The big screen and fixed seating in the National Museum of Australia's Circa Theatre have been superseded by a bunch of swivelling, wheeled office chairs. Virtual reality experiences are the thing, and the current offerings are a David Attenborough film and, as of Friday, Collisions. I donned a mask and headphones to take in a preview screening of the latter 2016 movie.
The film was directed by Lynette Wallworth as a creative collaboration with the Martu people in the Pilbara desert in Western Australia.Collisions had a simultaneous world premiere at the 2016 Sundance Film Festival and World Economic Forum in Davos and was recently nominated for an International Emmy Award in the Outstanding New Approaches to Documentary section. It's screening at the National Museum in conjunction with the exhibition Songlines: tracking the Seven Sisters.
Senior Indigenous Curator Margo Neale says Collisions tells the largely forgotten story of the Maralinga nuclear tests by the British between 1956 and 1963, largely through the words of Indigenous elder Nyarri Nyarri Morgan, who was there when it happened. When kangaroos were killed by the blasts he and others thought the food was a gift from the gods, but eating the meat made them sick. It was his first contact with Western culture.
This was my first time watching a VR film and despite my short-sightedness, I was able to adjust the vision to be able to view the film without my glasses and to marvel at the extremely wide field of vision covered by the cameras - 360 degrees, up and down. It's certainly a novelty to be able to control what you see in a movie by looking up and down and spinning around (and moving about more than expected).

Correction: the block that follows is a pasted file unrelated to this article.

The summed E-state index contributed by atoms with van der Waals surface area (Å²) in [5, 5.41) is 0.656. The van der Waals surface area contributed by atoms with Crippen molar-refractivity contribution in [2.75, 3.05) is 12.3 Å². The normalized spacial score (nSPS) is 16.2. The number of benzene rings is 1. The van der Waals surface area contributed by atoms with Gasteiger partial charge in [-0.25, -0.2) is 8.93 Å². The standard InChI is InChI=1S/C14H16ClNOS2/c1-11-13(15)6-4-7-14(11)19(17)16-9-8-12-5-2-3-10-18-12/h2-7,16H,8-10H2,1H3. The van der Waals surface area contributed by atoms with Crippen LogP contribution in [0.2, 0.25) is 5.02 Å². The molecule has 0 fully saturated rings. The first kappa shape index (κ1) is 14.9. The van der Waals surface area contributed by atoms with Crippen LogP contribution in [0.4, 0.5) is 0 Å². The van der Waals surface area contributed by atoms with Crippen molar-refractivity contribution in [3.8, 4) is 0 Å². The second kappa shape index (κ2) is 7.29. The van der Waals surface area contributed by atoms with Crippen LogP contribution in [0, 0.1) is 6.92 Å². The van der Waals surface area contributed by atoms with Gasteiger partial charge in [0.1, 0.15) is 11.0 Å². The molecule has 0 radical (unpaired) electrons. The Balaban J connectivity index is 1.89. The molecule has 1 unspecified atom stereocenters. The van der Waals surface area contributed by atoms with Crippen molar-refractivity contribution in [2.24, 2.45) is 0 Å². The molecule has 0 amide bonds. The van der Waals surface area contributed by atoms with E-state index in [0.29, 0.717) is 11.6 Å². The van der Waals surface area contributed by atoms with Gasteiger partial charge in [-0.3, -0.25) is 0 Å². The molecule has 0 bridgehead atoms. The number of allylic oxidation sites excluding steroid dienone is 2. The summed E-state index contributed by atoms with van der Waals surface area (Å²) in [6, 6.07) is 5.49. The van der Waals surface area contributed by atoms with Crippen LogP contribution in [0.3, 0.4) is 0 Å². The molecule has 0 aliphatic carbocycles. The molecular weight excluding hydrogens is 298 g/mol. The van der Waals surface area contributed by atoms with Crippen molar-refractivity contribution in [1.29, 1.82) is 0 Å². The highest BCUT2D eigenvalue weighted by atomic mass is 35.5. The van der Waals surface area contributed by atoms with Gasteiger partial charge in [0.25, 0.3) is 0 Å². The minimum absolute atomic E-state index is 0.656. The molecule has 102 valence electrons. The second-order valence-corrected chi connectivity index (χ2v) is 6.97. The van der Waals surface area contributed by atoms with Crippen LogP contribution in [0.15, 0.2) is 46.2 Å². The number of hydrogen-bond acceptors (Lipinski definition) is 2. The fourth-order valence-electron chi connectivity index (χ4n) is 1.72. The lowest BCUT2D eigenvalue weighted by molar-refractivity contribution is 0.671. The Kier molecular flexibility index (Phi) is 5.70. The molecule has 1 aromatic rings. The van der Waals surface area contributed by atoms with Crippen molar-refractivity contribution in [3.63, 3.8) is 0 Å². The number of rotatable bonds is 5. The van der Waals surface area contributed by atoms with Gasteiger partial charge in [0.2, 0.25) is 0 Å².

The bomb blast and animated moments were effective and the sound and music contributed to the feeling of immersion without detracting from the poignant humanity of Nyarri Nyarri Morgan's story at the centre of the fascinating and poignant 18-minute film. If anything, it could have been longer, but it's better to leave people wanting more.
The verdict: Collisions tells an informative and moving story in a novel and immersive way. It's a good way to be introduced to an all-too-little known part of Australian history.
Details:Collisions is on in the Circa Theatre the National Museum of Australia at 11am and 2.30pm daily until February 25, 2018 for the duration of the Songlines exhibition. Not recommended for children under 13. Sessions are limited to 30 people. Tickets: $10 for Collisions, or $20-$22 for the Collisions and Songlines bundle. Allow up to 30 minutes for Collisions and up to two hours for Collisions plus Songlines. Bookings essential: https://www.eventbrite.com.au/e/collisions-virtual-reality-experience-tickets-37521733515 . More information at nma.gov.au.